While the second or third act offers boundless opportunities for growth and exploration, it’s not without other challenges. Women may struggle with feelings of uncertainty, fear of failure, or societal expectations. Balancing personal aspirations with family obligations (and aging parents) and financial considerations can also present hurdles along the way. Yet, it’s through navigating these challenges that women cultivate strength, resilience, and a deeper understanding of their own capabilities.

Based on experience, it’s important to build strong support networks to navigate the challenges of the second or third act. Whether it’s through friendships, mentorship, or community groups, women find solace and strength in connecting with others who share their journey. These networks serve as pillars of support, offering encouragement, guidance, and a sense of camaraderie amidst life’s messy twists and turns.

Remember, if you are about to embark or are already on your second or third act, it’s important to celebrate milestones and achievements. Each step forward, no matter how small, represents a triumph of courage, resilience, and determination.

Do you have a second or third act in mind? I’d love to hear about it!

(c) Carolyn Clarke

About And Now There’s Zelda by Carolyn Clarke:

Dealing with a controlling, manipulative, and self-absorbed mother-in-law can be a challenge. But when your child brings home a fiancé who’s completely unworthy, and the shoe is suddenly on the other foot, do you take the high road, or get down and dirty?

It’s been five years since Allison Montgomery’s beloved father-in-law, George, passed away and her cantankerous mother-in-law, Margaret, moved in. After nearly killing each other during their initial adjustment period, Allie and Margaret have finally buried the hatchet and have even launched a thriving home staging business together.

Today, Allie is enjoying life. That is until her twenty-two-year-old son, Cameron, unexpectedly brings home Zelda, his new fiancé. The problem is, no one has ever met or even heard of her. And when Zelda’s first impression raises more than a few red flags, Allie finds herself in unfamiliar territory.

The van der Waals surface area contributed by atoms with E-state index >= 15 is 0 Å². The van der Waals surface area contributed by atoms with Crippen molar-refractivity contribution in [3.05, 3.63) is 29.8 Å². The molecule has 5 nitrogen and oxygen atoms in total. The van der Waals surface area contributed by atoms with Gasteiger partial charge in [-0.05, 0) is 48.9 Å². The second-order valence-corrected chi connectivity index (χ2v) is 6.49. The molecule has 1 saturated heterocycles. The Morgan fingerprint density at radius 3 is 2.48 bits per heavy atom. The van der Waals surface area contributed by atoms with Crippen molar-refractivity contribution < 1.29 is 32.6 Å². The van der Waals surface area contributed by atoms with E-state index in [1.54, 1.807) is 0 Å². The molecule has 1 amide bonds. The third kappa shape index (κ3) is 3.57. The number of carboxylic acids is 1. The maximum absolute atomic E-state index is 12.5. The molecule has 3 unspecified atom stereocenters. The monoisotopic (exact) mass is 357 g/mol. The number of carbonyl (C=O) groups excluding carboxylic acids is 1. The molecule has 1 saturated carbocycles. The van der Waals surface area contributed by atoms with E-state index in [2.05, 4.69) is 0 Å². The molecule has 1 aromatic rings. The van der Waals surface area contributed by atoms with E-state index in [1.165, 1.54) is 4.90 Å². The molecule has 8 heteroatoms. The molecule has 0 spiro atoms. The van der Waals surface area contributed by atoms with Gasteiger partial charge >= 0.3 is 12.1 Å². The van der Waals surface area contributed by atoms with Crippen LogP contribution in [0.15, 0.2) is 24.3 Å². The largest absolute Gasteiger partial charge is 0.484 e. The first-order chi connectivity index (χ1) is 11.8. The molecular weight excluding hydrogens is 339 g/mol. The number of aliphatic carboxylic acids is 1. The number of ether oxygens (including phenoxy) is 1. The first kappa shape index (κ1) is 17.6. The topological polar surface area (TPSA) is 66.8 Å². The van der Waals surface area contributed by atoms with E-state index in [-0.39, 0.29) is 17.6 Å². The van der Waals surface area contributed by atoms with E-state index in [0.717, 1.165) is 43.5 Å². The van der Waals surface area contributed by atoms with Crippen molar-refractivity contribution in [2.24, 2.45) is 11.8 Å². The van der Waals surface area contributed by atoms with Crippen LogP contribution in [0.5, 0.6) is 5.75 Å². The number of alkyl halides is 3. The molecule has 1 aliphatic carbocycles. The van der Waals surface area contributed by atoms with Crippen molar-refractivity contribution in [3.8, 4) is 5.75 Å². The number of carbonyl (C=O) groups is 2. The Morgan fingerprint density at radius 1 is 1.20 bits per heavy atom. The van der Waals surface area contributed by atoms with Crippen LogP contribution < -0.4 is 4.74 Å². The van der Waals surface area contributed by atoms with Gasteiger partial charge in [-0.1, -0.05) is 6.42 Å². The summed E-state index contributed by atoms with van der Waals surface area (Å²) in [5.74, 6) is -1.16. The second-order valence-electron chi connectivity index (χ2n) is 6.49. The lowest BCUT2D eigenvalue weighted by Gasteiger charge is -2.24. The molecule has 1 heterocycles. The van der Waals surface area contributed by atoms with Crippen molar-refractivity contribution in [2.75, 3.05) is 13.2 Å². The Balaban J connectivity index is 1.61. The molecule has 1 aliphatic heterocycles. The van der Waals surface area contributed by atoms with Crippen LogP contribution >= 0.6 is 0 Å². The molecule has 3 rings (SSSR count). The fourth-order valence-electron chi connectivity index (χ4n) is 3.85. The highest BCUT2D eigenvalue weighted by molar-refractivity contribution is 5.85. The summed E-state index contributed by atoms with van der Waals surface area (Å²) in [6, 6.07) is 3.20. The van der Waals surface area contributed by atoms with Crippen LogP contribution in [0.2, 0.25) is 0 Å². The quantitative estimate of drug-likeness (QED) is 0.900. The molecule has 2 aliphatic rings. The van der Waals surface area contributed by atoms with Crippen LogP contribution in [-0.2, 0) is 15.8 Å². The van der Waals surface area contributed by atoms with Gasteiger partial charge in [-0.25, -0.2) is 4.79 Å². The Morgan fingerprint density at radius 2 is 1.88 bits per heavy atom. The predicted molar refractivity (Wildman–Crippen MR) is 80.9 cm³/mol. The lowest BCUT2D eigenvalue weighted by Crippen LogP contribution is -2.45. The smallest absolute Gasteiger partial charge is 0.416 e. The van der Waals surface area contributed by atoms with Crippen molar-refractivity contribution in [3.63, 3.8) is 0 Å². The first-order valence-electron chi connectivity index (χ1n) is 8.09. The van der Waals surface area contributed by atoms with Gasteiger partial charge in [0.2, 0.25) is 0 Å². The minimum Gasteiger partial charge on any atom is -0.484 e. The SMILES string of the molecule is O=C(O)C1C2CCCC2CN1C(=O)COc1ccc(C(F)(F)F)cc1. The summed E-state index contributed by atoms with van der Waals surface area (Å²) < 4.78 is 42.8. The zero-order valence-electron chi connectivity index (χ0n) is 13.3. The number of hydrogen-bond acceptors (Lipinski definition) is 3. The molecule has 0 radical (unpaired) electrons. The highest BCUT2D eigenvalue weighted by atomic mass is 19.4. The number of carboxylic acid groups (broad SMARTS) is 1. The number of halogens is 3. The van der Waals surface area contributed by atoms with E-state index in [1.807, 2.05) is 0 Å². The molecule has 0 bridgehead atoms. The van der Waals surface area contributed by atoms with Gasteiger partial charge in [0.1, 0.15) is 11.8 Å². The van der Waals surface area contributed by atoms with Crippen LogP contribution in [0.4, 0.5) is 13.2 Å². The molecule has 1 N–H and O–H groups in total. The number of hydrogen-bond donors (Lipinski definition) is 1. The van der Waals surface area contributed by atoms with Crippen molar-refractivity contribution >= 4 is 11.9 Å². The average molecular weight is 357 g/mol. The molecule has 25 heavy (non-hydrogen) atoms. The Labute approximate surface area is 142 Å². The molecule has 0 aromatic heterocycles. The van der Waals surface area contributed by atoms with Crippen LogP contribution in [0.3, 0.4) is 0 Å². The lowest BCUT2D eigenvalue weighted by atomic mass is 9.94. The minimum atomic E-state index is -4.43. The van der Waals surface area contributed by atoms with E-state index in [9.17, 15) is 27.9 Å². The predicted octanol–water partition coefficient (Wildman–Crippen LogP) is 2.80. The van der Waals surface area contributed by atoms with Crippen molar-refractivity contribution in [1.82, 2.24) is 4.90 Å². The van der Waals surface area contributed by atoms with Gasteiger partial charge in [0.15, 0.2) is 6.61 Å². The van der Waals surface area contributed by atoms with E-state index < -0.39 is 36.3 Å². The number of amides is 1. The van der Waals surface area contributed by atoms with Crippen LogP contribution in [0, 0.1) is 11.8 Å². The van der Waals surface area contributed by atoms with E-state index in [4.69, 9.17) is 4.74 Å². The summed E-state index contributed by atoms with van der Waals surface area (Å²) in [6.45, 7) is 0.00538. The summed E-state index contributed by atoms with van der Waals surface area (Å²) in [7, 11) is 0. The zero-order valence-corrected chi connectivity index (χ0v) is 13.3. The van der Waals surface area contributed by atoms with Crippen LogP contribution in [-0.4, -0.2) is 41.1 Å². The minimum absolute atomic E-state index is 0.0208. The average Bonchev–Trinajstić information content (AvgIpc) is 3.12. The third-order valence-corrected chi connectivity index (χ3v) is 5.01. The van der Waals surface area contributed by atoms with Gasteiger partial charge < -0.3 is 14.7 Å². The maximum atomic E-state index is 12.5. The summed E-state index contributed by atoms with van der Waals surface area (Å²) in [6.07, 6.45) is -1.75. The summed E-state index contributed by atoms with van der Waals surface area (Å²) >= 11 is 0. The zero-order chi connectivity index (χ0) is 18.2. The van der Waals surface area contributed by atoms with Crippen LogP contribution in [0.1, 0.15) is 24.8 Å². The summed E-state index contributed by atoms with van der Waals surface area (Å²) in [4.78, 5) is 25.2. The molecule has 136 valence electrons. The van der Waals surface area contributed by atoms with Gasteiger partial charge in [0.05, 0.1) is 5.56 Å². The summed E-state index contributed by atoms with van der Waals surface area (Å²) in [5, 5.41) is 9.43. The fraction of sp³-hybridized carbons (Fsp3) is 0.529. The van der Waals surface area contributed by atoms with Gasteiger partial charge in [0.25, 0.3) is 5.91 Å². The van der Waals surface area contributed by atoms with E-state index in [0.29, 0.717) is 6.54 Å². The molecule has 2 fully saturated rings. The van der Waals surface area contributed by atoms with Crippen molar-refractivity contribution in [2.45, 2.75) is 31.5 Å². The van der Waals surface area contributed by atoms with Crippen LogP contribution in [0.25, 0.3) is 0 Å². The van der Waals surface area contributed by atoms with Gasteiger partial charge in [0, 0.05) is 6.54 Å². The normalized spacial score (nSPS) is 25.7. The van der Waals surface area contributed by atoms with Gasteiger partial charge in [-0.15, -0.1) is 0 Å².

Facing the prospect of becoming a mother-in-law far sooner than expected, and to someone unworthy of her darling baby boy, Allie’s protective instinct kicks in. And who better to turn to for guidance and support than Margaret, her former nemesis and master of the mothers-in-law’s dark arts.

Allie and Margaret launch Project Zelda, an intervention of sorts designed to show Cameron who Zelda really is and to prevent him from making a catastrophic mistake. However, with Zelda’s ingratiating behavior, Margaret’s occasional disappearances, and Allie’s doubts about turning into her own mother-in-law, will Allie find a way to reconcile her protective instincts or will history repeat itself?

Order your copy online here.

About the author

Carolyn Clarke is the founder and curator of HenLit Central, a blog focused on ‘life and lit’ for women over 40. And Now There’s Zelda is her second book after her multi-award winning and bestselling book, And Then There’s Margaret (women’s fiction – comedy drama). She has been an ESL teacher for over sixteen years and has co-authored several articles and resources with Cambridge University Press, MacMillan Education and her award-winning blog ESL Made Easy. She lives in Toronto, Canada with her partner, Tony, her two daughters and a bulldog, Sophie.